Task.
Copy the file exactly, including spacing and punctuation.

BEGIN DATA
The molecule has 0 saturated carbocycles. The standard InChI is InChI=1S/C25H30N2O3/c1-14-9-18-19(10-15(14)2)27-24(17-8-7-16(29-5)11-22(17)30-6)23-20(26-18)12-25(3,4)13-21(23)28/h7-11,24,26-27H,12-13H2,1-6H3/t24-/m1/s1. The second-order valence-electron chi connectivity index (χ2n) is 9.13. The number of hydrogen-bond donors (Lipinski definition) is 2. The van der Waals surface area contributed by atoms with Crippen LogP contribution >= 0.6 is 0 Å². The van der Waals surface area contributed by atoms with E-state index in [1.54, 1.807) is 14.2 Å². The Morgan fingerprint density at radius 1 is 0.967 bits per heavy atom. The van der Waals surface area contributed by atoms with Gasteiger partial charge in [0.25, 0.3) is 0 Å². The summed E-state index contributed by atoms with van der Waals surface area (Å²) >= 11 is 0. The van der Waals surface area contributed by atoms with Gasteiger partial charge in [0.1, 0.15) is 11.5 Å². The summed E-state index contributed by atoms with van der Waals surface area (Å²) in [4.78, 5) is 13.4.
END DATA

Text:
The molecule has 0 saturated carbocycles. The standard InChI is InChI=1S/C25H30N2O3/c1-14-9-18-19(10-15(14)2)27-24(17-8-7-16(29-5)11-22(17)30-6)23-20(26-18)12-25(3,4)13-21(23)28/h7-11,24,26-27H,12-13H2,1-6H3/t24-/m1/s1. The second-order valence-electron chi connectivity index (χ2n) is 9.13. The number of hydrogen-bond donors (Lipinski definition) is 2. The van der Waals surface area contributed by atoms with Crippen LogP contribution >= 0.6 is 0 Å². The van der Waals surface area contributed by atoms with E-state index in [1.54, 1.807) is 14.2 Å². The Morgan fingerprint density at radius 1 is 0.967 bits per heavy atom. The van der Waals surface area contributed by atoms with Gasteiger partial charge in [0.25, 0.3) is 0 Å². The summed E-state index contributed by atoms with van der Waals surface area (Å²) >= 11 is 0. The van der Waals surface area contributed by atoms with Gasteiger partial charge in [0.1, 0.15) is 11.5 Å². The summed E-state index contributed by atoms with van der Waals surface area (Å²) in [4.78, 5) is 13.4.